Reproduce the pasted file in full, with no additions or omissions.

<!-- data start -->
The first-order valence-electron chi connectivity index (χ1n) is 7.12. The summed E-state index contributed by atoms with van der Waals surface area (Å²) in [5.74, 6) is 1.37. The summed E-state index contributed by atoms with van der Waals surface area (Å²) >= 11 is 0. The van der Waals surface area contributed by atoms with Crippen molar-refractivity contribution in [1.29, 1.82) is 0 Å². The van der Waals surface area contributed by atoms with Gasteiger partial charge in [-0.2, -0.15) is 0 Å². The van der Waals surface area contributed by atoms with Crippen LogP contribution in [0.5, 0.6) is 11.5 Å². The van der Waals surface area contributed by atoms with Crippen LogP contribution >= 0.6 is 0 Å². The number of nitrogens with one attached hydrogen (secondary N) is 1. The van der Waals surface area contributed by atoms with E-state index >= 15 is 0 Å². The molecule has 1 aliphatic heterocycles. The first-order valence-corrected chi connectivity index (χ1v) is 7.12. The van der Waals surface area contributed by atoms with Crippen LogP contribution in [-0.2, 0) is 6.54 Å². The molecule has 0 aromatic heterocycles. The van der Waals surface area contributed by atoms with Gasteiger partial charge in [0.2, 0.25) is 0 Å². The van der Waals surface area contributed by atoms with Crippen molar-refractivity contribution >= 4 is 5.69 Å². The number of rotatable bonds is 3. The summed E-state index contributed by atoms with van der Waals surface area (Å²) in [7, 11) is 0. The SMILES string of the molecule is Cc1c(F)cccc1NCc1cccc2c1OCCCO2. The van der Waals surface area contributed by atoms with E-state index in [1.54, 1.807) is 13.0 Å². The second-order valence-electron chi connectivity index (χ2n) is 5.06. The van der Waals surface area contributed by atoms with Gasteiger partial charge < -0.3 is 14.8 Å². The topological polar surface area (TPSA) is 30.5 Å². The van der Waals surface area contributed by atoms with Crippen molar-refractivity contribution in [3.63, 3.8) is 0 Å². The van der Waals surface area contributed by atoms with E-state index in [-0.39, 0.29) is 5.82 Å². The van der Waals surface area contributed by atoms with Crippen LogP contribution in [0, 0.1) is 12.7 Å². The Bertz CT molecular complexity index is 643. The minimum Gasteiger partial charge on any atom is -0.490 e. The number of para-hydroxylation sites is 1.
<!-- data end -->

The first-order valence-electron chi connectivity index (χ1n) is 7.12. The summed E-state index contributed by atoms with van der Waals surface area (Å²) in [5.74, 6) is 1.37. The summed E-state index contributed by atoms with van der Waals surface area (Å²) >= 11 is 0. The van der Waals surface area contributed by atoms with Crippen molar-refractivity contribution in [1.29, 1.82) is 0 Å². The van der Waals surface area contributed by atoms with Gasteiger partial charge in [-0.2, -0.15) is 0 Å². The van der Waals surface area contributed by atoms with Crippen LogP contribution in [0.5, 0.6) is 11.5 Å². The van der Waals surface area contributed by atoms with Crippen LogP contribution >= 0.6 is 0 Å². The number of nitrogens with one attached hydrogen (secondary N) is 1. The van der Waals surface area contributed by atoms with E-state index >= 15 is 0 Å². The molecule has 1 aliphatic heterocycles. The first-order valence-corrected chi connectivity index (χ1v) is 7.12. The van der Waals surface area contributed by atoms with Crippen LogP contribution in [-0.2, 0) is 6.54 Å². The molecule has 0 aromatic heterocycles. The van der Waals surface area contributed by atoms with Gasteiger partial charge in [0.2, 0.25) is 0 Å². The van der Waals surface area contributed by atoms with Crippen molar-refractivity contribution >= 4 is 5.69 Å². The number of rotatable bonds is 3. The summed E-state index contributed by atoms with van der Waals surface area (Å²) in [7, 11) is 0. The SMILES string of the molecule is Cc1c(F)cccc1NCc1cccc2c1OCCCO2. The van der Waals surface area contributed by atoms with E-state index in [1.54, 1.807) is 13.0 Å². The second-order valence-electron chi connectivity index (χ2n) is 5.06. The van der Waals surface area contributed by atoms with Gasteiger partial charge < -0.3 is 14.8 Å². The topological polar surface area (TPSA) is 30.5 Å². The van der Waals surface area contributed by atoms with Crippen molar-refractivity contribution in [3.63, 3.8) is 0 Å². The van der Waals surface area contributed by atoms with E-state index in [-0.39, 0.29) is 5.82 Å². The van der Waals surface area contributed by atoms with Crippen LogP contribution in [0, 0.1) is 12.7 Å². The Bertz CT molecular complexity index is 643. The minimum Gasteiger partial charge on any atom is -0.490 e. The number of para-hydroxylation sites is 1.